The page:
Editor in Chief: Moh. Reza Huwaida Thursday, December 13th, 2018

Concerns about Sustainability of Development in Afghanistan


Concerns about Sustainability of Development in Afghanistan

Afghanistan remains one of the poorest countries in the world. It relies on foreign aid. The brutal regime of Taliban had led Afghanistan into isolation, which led to back breaking poverty in the country. Over the last ten years since the fall of Taliban regime in late 2001, Afghanistan has received a great deal of aid and assistance provided by international community. But unfortunately the effectiveness of international aid remains open to question. The predomination approach to aid to Afghanistan was instrumentalization of assistance and aid provided to the country has been used as an instrument to persuade the insurgents not to hit the government and international forces operating in the country, which has not hit the target and has had transient and short-term effects. The effective approach to aid could be model-building, which has never been followed by the aid agencies and international donors in Afghanistan. Afghan people do not see tangible changes in their lives.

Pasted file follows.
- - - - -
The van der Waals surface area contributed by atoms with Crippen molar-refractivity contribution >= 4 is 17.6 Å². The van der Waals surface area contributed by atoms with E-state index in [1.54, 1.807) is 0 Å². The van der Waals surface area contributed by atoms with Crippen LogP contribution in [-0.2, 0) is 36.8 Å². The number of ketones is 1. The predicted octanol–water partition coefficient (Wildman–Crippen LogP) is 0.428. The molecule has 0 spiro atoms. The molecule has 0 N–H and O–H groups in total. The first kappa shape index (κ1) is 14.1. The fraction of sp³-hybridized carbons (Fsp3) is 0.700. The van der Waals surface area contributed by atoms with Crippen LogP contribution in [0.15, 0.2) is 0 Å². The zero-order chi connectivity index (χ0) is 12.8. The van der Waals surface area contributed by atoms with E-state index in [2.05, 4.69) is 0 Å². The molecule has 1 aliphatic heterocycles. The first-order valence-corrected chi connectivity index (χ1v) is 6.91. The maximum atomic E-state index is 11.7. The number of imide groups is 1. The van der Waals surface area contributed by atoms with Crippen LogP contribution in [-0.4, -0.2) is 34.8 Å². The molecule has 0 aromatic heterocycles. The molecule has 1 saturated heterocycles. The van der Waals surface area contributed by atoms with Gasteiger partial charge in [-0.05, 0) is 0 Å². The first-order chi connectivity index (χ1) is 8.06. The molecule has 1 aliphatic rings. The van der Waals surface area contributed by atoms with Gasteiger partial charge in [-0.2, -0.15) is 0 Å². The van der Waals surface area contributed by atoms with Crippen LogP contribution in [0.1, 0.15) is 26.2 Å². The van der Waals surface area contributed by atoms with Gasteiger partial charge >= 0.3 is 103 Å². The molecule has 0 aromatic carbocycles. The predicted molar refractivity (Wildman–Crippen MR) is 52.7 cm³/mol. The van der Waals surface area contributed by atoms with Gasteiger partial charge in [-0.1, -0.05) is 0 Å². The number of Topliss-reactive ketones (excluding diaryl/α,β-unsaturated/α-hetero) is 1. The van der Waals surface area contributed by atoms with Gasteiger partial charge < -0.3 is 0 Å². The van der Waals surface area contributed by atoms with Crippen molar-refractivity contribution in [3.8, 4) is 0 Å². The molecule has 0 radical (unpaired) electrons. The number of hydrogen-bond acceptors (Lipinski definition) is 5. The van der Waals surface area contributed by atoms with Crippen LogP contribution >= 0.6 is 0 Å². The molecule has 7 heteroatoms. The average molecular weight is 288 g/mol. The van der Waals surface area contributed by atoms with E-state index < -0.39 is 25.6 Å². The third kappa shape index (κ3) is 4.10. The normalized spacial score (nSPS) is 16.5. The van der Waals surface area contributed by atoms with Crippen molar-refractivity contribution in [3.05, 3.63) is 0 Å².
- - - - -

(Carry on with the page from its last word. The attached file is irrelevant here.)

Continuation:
On June 07, the U.S. President Barack Obama in a joint White House press conference with the visiting German Chancellor, Angela Merkel, said,"In Afghanistan, where we've broken the Taliban's momentum, trained Afghan forces, and are now preparing to turn a corner in our efforts, we're scheduled to begin the transition to Afghan led." Merkel said, "The commitment we take in Afghanistan shows that we're very close. We're very grateful for the close cooperation in the north of Afghanistan; that has turned out excellently. We share the opinion that in Afghanistan we wish to approach the matters in the sense of an integrated security approach, a network security approach. It was said we want to build up not only the military side of it, but the civil side of it. We wish to go in together, out together. Afghanistan will need our support, however, in the long run. So we will not abandon them."